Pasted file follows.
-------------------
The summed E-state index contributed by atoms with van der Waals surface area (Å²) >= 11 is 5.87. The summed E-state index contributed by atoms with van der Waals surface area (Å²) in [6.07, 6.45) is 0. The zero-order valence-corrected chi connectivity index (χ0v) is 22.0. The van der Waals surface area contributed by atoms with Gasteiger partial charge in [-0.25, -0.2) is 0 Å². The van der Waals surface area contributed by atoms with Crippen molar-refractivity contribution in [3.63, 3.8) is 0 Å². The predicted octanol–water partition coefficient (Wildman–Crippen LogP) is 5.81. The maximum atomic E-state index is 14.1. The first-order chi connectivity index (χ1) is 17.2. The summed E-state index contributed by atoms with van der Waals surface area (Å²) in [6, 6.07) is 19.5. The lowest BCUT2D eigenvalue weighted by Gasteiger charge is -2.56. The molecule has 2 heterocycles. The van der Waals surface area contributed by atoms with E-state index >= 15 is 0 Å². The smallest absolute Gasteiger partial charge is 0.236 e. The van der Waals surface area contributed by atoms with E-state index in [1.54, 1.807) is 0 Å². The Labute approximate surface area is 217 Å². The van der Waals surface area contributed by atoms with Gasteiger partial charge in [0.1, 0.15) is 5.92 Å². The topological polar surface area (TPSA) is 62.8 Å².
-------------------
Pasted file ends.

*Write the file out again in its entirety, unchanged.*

The summed E-state index contributed by atoms with van der Waals surface area (Å²) >= 11 is 5.87. The summed E-state index contributed by atoms with van der Waals surface area (Å²) in [6.07, 6.45) is 0. The zero-order valence-corrected chi connectivity index (χ0v) is 22.0. The van der Waals surface area contributed by atoms with Gasteiger partial charge in [-0.25, -0.2) is 0 Å². The van der Waals surface area contributed by atoms with Crippen molar-refractivity contribution in [3.63, 3.8) is 0 Å². The predicted octanol–water partition coefficient (Wildman–Crippen LogP) is 5.81. The maximum atomic E-state index is 14.1. The first-order chi connectivity index (χ1) is 17.2. The summed E-state index contributed by atoms with van der Waals surface area (Å²) in [6, 6.07) is 19.5. The lowest BCUT2D eigenvalue weighted by Gasteiger charge is -2.56. The molecule has 2 heterocycles. The van der Waals surface area contributed by atoms with E-state index >= 15 is 0 Å². The smallest absolute Gasteiger partial charge is 0.236 e. The van der Waals surface area contributed by atoms with E-state index in [1.54, 1.807) is 0 Å². The Labute approximate surface area is 217 Å². The van der Waals surface area contributed by atoms with Gasteiger partial charge in [0.1, 0.15) is 5.92 Å². The topological polar surface area (TPSA) is 62.8 Å².